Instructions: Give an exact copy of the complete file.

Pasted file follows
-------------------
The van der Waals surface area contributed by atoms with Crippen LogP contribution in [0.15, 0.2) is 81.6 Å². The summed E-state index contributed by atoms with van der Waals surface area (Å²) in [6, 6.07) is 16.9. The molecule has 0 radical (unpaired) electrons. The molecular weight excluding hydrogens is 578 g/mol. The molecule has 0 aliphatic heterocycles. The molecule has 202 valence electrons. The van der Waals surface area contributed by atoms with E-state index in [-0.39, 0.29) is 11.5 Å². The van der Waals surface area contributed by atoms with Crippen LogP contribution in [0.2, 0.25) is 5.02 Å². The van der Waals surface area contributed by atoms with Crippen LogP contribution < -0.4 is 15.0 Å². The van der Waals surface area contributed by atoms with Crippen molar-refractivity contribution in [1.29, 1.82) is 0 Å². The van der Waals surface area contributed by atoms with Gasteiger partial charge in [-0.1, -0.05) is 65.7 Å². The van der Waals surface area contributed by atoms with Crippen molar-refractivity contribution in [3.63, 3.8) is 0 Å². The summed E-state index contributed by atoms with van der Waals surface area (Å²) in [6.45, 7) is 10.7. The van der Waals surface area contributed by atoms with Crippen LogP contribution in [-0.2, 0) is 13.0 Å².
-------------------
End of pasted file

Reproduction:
The van der Waals surface area contributed by atoms with Crippen LogP contribution in [0.15, 0.2) is 81.6 Å². The summed E-state index contributed by atoms with van der Waals surface area (Å²) in [6, 6.07) is 16.9. The molecule has 0 radical (unpaired) electrons. The molecular weight excluding hydrogens is 578 g/mol. The molecule has 0 aliphatic heterocycles. The molecule has 202 valence electrons. The van der Waals surface area contributed by atoms with E-state index in [-0.39, 0.29) is 11.5 Å². The van der Waals surface area contributed by atoms with Crippen LogP contribution in [0.2, 0.25) is 5.02 Å². The van der Waals surface area contributed by atoms with Crippen LogP contribution < -0.4 is 15.0 Å². The van der Waals surface area contributed by atoms with Crippen molar-refractivity contribution in [1.29, 1.82) is 0 Å². The van der Waals surface area contributed by atoms with Gasteiger partial charge in [-0.1, -0.05) is 65.7 Å². The van der Waals surface area contributed by atoms with Crippen molar-refractivity contribution in [3.63, 3.8) is 0 Å². The summed E-state index contributed by atoms with van der Waals surface area (Å²) in [6.45, 7) is 10.7. The van der Waals surface area contributed by atoms with Crippen LogP contribution in [-0.2, 0) is 13.0 Å².